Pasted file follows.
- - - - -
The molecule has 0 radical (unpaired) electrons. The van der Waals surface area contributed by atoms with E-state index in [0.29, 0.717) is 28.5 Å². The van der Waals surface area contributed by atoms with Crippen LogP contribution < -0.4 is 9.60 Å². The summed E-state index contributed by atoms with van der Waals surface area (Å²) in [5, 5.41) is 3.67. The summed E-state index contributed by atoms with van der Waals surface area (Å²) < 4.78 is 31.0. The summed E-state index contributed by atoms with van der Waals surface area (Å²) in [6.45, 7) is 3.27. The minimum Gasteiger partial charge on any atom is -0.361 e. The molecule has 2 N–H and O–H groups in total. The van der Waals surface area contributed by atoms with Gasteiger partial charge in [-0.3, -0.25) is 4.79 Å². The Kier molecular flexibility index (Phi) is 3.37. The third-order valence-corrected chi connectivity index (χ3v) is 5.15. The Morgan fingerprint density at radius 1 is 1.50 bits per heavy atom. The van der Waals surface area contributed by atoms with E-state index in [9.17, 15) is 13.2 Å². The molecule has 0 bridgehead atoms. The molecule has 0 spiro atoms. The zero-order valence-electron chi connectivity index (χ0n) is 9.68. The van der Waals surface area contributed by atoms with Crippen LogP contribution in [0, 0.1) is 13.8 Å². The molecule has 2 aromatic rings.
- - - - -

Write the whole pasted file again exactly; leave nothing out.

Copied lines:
The molecule has 0 radical (unpaired) electrons. The van der Waals surface area contributed by atoms with E-state index in [0.29, 0.717) is 28.5 Å². The van der Waals surface area contributed by atoms with Crippen LogP contribution < -0.4 is 9.60 Å². The summed E-state index contributed by atoms with van der Waals surface area (Å²) in [5, 5.41) is 3.67. The summed E-state index contributed by atoms with van der Waals surface area (Å²) < 4.78 is 31.0. The summed E-state index contributed by atoms with van der Waals surface area (Å²) in [6.45, 7) is 3.27. The minimum Gasteiger partial charge on any atom is -0.361 e. The molecule has 2 N–H and O–H groups in total. The van der Waals surface area contributed by atoms with Gasteiger partial charge in [-0.3, -0.25) is 4.79 Å². The Kier molecular flexibility index (Phi) is 3.37. The third-order valence-corrected chi connectivity index (χ3v) is 5.15. The Morgan fingerprint density at radius 1 is 1.50 bits per heavy atom. The van der Waals surface area contributed by atoms with E-state index in [9.17, 15) is 13.2 Å². The molecule has 0 bridgehead atoms. The molecule has 0 spiro atoms. The zero-order valence-electron chi connectivity index (χ0n) is 9.68. The van der Waals surface area contributed by atoms with Crippen LogP contribution in [0, 0.1) is 13.8 Å². The molecule has 2 aromatic rings.